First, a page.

Jul 6, 2010


 Not many people associate Coffs Harbour with mining, but at the turn of the century there were literally hundreds of mines around the Coffs coast. The whole region was rich in minerals including gold, silver, copper tin, gas and even some mercury. These mines consisted of simple pits, major workings with long drives and some very deep shafts. The gold that was found here was embedded in quartz, so after the task of finding the right rock that housed the quartz, it was then a task to extract the quartz , then move the rock to a local stamper where the rock would be crushed and treated with chemicals to gather the gold. Workings can still be found in the local area, most are not safe to enter due to weather conditions that may unsettle the surrounding earth as well as time. This drive will take you to several mine groups, showing you just how hard conditions were. 

Keep in mind that the local area was alive with market gardens, bakers, butchers and hotels that supported the mining communities with supplies. From Coffs Harbour head west towards Coramba, keeping in mind that from the moment you begin this trip you start entering mining country. From Karangi to Coramba there were several large copper and gold mines. Most mines in this area only operated for less than 10 years, a few have reopened in depression times and some as late as the 80’s. As you enter Coramba’s city zone, swing a right onto East Bank Road-sign posted to Nana Glen. This sealed 12km drive will wind its way past the base of Mount Coramba, where several large mines operated. They included ‘’Beacon’’ (where for several years there were more people here than in Coffs itself).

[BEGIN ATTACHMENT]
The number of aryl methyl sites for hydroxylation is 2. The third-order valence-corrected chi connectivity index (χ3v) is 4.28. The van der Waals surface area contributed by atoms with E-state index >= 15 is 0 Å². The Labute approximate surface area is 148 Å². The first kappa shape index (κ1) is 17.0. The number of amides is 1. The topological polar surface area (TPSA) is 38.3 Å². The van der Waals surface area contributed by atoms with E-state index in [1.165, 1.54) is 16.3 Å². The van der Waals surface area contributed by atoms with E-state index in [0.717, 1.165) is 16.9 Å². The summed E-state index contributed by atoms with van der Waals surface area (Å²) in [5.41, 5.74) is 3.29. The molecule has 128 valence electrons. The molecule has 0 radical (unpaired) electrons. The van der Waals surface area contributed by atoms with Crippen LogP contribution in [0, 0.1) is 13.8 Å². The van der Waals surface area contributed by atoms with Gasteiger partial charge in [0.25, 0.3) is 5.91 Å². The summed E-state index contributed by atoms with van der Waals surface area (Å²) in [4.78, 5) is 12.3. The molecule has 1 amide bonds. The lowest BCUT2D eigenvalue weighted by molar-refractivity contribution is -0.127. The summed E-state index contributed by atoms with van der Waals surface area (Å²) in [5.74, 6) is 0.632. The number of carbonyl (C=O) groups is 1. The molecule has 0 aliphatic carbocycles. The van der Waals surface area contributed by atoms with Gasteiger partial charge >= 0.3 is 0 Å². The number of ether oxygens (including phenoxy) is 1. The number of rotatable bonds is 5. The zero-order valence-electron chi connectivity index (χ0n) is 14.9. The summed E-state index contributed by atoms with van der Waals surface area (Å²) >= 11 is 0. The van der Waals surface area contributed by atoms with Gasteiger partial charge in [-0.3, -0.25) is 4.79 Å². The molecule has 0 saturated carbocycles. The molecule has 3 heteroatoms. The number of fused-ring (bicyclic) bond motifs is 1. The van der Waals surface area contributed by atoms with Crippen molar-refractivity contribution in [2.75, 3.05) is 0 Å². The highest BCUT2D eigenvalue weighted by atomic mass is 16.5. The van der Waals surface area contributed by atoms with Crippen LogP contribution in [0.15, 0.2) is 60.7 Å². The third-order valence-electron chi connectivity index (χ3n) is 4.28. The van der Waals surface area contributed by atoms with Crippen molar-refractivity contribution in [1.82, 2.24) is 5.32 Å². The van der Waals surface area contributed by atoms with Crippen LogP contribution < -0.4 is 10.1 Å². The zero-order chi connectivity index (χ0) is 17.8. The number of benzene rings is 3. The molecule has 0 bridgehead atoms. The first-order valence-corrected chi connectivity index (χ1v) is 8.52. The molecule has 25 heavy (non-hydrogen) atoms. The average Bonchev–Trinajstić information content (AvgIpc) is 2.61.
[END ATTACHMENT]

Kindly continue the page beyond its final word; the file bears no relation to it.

Other large mines included King and Queen Coramba. East Bank Road winds its way through rich farmlands that was once alive with small communities that supplied miners with fresh produce, now it is alive with hobby farmers enjoying rural life. At the end of this road swing a left, head 2km down onto Orara Way. Here turn left and pass through the sleepy village of Nana Glen, look out for Nana Creek Road around 3km south of town. As you wander along Nana Creek Road, it is possible to spot several farms that have relics rusting away in the paddocks that include old horse drawn buggies, ploughs and more. Turn left into Battery Road, keeping in mind that it is a country courtesy to slow and keep dust to a minimum as you pass these farms. 

Stay on Battery Road keeping Matilda Road on your left. From here the surrounding bush is alive with pits, deep shafts, and drives that are several hundred metres long, some mines are on private property here as are some old crushers.

Less than 2km from Matilda Road, keep on eye out for a mine right beside the road. Little is known about this solitary mine that has been cut into hard rock for some 70 metres, but it is believed that the government was mining companies a fee to employ workers when times were tough.  Very little gold was found in here, about the only thing you will see are the Endangered Bent-wing Bats that call this mine home. Continuing on just 1km past here turn hard left under the power lines heading up the hill staying left. 

Only 1km up the road lookout for a well used track on the right, you are now proceeding onto Matilda Hill, which was mined from around 1880 till 1900. Parking at the top you can visually see the huge amount of workings that turned this hill up side down looking for gold. It is estimated that some 700 ton of quartz was crushed here for minimal gold- life was bloody tough. Looking at the mine map of Matilda hill it is possible to follow several groups that ran across the top of this hill. Caution though, as there are many open shafts here as well as several drives that are unstable due to the rock content. Retracing your steps back down to the power lines go straight on down to a wonderful little creek crossing.